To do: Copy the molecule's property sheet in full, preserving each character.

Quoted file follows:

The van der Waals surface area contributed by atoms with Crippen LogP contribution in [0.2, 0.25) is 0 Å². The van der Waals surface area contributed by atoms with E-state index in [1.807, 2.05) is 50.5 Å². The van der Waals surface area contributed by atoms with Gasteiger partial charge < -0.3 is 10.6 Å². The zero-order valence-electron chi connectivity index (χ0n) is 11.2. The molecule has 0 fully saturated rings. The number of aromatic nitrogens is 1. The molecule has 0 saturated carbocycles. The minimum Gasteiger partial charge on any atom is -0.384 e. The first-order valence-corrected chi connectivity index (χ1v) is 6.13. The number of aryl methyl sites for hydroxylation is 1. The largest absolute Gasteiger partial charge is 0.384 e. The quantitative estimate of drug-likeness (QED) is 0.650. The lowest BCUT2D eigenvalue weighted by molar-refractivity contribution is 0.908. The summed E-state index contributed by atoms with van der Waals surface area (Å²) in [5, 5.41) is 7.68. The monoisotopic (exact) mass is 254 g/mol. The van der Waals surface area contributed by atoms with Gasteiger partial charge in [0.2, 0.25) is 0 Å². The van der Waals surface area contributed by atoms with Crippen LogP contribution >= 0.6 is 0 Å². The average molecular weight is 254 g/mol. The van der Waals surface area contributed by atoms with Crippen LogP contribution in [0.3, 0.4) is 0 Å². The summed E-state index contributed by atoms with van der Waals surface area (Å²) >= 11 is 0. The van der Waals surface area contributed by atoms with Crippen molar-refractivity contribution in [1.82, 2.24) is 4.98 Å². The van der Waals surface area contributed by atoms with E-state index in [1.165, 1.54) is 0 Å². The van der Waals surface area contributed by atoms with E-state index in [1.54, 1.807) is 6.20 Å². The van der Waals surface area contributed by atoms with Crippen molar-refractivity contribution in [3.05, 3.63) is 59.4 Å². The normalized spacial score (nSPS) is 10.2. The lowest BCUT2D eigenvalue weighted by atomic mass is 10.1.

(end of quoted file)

The van der Waals surface area contributed by atoms with Crippen LogP contribution in [0.2, 0.25) is 0 Å². The van der Waals surface area contributed by atoms with E-state index in [1.807, 2.05) is 50.5 Å². The van der Waals surface area contributed by atoms with Gasteiger partial charge < -0.3 is 10.6 Å². The zero-order valence-electron chi connectivity index (χ0n) is 11.2. The molecule has 0 fully saturated rings. The number of aromatic nitrogens is 1. The molecule has 0 saturated carbocycles. The minimum Gasteiger partial charge on any atom is -0.384 e. The first-order valence-corrected chi connectivity index (χ1v) is 6.13. The number of aryl methyl sites for hydroxylation is 1. The largest absolute Gasteiger partial charge is 0.384 e. The quantitative estimate of drug-likeness (QED) is 0.650. The lowest BCUT2D eigenvalue weighted by molar-refractivity contribution is 0.908. The summed E-state index contributed by atoms with van der Waals surface area (Å²) in [5, 5.41) is 7.68. The monoisotopic (exact) mass is 254 g/mol. The van der Waals surface area contributed by atoms with Gasteiger partial charge in [0.2, 0.25) is 0 Å². The van der Waals surface area contributed by atoms with Crippen LogP contribution >= 0.6 is 0 Å². The average molecular weight is 254 g/mol. The van der Waals surface area contributed by atoms with Crippen LogP contribution in [0.3, 0.4) is 0 Å². The summed E-state index contributed by atoms with van der Waals surface area (Å²) >= 11 is 0. The van der Waals surface area contributed by atoms with Crippen molar-refractivity contribution in [1.82, 2.24) is 4.98 Å². The van der Waals surface area contributed by atoms with E-state index in [1.165, 1.54) is 0 Å². The van der Waals surface area contributed by atoms with E-state index in [1.54, 1.807) is 6.20 Å². The van der Waals surface area contributed by atoms with Crippen molar-refractivity contribution in [3.05, 3.63) is 59.4 Å². The normalized spacial score (nSPS) is 10.2. The lowest BCUT2D eigenvalue weighted by atomic mass is 10.1.